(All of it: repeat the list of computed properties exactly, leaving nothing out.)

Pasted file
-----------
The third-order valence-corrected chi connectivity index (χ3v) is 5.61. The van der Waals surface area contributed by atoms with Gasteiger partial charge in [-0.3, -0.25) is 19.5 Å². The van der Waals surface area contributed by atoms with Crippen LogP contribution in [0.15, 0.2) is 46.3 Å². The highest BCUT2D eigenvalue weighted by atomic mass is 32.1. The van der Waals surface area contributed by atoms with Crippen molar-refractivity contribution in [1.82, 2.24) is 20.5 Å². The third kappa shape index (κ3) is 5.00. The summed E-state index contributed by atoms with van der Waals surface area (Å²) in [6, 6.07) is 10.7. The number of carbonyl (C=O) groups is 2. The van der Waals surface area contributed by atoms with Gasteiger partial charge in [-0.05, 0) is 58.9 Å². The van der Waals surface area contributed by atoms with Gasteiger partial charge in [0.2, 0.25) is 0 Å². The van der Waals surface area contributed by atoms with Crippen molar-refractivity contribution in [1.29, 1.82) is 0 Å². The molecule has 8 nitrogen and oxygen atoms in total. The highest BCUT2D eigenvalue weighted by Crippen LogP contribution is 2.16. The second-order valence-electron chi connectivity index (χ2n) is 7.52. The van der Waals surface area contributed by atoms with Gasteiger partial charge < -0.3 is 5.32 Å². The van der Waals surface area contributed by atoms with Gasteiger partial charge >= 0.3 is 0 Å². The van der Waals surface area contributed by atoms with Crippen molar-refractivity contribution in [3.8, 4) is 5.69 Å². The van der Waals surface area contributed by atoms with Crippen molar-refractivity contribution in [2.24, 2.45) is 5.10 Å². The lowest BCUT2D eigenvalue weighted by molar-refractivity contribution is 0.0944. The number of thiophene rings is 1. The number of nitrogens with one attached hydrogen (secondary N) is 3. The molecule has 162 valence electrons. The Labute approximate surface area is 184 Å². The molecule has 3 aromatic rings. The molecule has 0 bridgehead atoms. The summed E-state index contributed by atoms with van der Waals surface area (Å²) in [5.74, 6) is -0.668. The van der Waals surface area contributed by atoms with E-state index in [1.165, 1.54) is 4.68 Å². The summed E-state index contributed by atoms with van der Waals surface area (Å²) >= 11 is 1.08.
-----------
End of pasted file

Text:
The third-order valence-corrected chi connectivity index (χ3v) is 5.61. The van der Waals surface area contributed by atoms with Gasteiger partial charge in [-0.3, -0.25) is 19.5 Å². The van der Waals surface area contributed by atoms with Crippen LogP contribution in [0.15, 0.2) is 46.3 Å². The highest BCUT2D eigenvalue weighted by atomic mass is 32.1. The van der Waals surface area contributed by atoms with Crippen molar-refractivity contribution in [1.82, 2.24) is 20.5 Å². The third kappa shape index (κ3) is 5.00. The summed E-state index contributed by atoms with van der Waals surface area (Å²) in [6, 6.07) is 10.7. The number of carbonyl (C=O) groups is 2. The van der Waals surface area contributed by atoms with Gasteiger partial charge in [-0.05, 0) is 58.9 Å². The van der Waals surface area contributed by atoms with Gasteiger partial charge in [0.2, 0.25) is 0 Å². The van der Waals surface area contributed by atoms with Crippen molar-refractivity contribution in [1.29, 1.82) is 0 Å². The molecule has 8 nitrogen and oxygen atoms in total. The highest BCUT2D eigenvalue weighted by Crippen LogP contribution is 2.16. The second-order valence-electron chi connectivity index (χ2n) is 7.52. The van der Waals surface area contributed by atoms with Gasteiger partial charge < -0.3 is 5.32 Å². The van der Waals surface area contributed by atoms with Gasteiger partial charge >= 0.3 is 0 Å². The van der Waals surface area contributed by atoms with Crippen molar-refractivity contribution in [3.8, 4) is 5.69 Å². The van der Waals surface area contributed by atoms with Crippen molar-refractivity contribution in [2.24, 2.45) is 5.10 Å². The lowest BCUT2D eigenvalue weighted by molar-refractivity contribution is 0.0944. The number of thiophene rings is 1. The number of nitrogens with one attached hydrogen (secondary N) is 3. The molecule has 162 valence electrons. The Labute approximate surface area is 184 Å². The molecule has 3 aromatic rings. The molecule has 0 bridgehead atoms. The summed E-state index contributed by atoms with van der Waals surface area (Å²) in [5.74, 6) is -0.668. The van der Waals surface area contributed by atoms with E-state index in [1.165, 1.54) is 4.68 Å². The summed E-state index contributed by atoms with van der Waals surface area (Å²) >= 11 is 1.08.